Turning to the actual sound of One Breath, I say to Anna that there’s a noticeable “live” feel to many of the tracks. Was that something she wanted to capture, or was it more a product of the way the album ended up being recorded? “I wanted there to be more scope,” explains Calvi, “like a wider spectrum of sound and a wider spectrum of emotion on this record. I think there are times when it sounds more ‘live’ than the first record, partly I guess because we’ve been playing together for two years on the road so we’re much more comfortable playing together, and so there’s a more live sound to songs.” Calvi goes on to say she doesn’t think the whole of the album has that live feel, though: “There are also moments where I wanted to go into my classical influences, and orchestral influences, so there are more string arrangements than on the first record. So I think it’s gone further both ways, in a way.”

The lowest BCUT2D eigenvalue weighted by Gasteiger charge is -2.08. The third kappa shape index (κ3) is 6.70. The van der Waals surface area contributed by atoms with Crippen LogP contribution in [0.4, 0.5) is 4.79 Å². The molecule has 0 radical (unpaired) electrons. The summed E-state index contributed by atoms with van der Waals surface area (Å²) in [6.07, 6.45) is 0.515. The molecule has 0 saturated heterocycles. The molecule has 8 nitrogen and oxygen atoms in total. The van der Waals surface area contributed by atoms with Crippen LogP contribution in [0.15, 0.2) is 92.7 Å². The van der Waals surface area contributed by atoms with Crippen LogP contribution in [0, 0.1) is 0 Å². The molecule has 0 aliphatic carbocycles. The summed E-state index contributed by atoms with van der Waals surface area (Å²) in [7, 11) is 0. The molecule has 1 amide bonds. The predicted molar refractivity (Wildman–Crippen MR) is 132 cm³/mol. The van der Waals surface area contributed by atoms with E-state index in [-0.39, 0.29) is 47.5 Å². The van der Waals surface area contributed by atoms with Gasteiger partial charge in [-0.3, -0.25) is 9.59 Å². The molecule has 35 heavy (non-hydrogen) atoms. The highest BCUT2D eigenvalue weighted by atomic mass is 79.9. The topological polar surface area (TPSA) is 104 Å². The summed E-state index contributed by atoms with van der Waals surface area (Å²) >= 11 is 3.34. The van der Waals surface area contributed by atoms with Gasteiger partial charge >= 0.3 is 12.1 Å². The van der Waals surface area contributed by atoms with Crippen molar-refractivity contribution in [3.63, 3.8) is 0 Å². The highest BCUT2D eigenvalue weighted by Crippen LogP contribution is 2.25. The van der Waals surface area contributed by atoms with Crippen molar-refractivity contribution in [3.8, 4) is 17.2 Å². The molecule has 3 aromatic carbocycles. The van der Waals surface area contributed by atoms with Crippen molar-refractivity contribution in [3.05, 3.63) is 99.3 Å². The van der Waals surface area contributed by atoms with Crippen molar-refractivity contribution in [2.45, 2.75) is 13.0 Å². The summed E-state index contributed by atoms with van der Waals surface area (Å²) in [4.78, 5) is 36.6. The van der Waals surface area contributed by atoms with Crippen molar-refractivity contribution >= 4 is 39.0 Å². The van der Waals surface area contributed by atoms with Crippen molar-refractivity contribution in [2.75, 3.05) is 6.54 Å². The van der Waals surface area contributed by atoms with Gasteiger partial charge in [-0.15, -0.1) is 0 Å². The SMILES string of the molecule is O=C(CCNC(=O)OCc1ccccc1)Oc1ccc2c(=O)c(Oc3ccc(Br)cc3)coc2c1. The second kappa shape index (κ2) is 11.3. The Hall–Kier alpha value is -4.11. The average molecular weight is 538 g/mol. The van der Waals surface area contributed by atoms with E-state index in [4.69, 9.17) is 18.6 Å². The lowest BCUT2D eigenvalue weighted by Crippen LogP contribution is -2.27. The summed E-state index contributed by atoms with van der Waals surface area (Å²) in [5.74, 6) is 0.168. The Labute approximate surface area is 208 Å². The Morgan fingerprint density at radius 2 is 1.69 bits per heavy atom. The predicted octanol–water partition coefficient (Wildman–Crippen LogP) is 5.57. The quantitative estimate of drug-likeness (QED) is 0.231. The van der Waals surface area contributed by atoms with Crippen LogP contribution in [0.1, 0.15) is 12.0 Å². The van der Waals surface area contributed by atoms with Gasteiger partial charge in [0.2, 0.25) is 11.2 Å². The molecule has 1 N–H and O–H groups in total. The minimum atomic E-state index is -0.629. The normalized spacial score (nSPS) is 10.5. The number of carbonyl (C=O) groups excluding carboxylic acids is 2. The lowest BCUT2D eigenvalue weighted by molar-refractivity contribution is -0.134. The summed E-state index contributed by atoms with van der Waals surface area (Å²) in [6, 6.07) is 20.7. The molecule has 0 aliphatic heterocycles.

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For Anna Calvi, the singer and guitarist was influenced by Edith Piaf, Jeff Buckley, Debussy and Flamenco music, so was there anything she was listening to that pushed the new album in a particular direction? “I listened to a lot of Tom Waits, actually,” reveals Calvi, “because I was interested in how he didn’t use conventional guitar strumming to get the sound of different chords changing. He used a lot of tuned percussion too, on an album like Rain Dogs - and that was something I was interested in exploring because I wanted the guitars to come in at the emotional apex of the song, to have a really striking moment as opposed to just a strummy accompanying instrument. So that record was quite important.” And as Calvi herself has already mentioned the classical influence on One Breath, what was she listening to from that genre? “Well I listened to quite a lot of minimalist music; I listened to Steve Reich, John Adams, and I also listened to Ligeti. Was that because of the choral sounds, I ask? “I love choral music” agrees Calvi, “and I wanted to get that kind of element somehow into the record. So I listened to Rachmaninoff and Rossini, and that kind of affected some of the choral elements of the record.”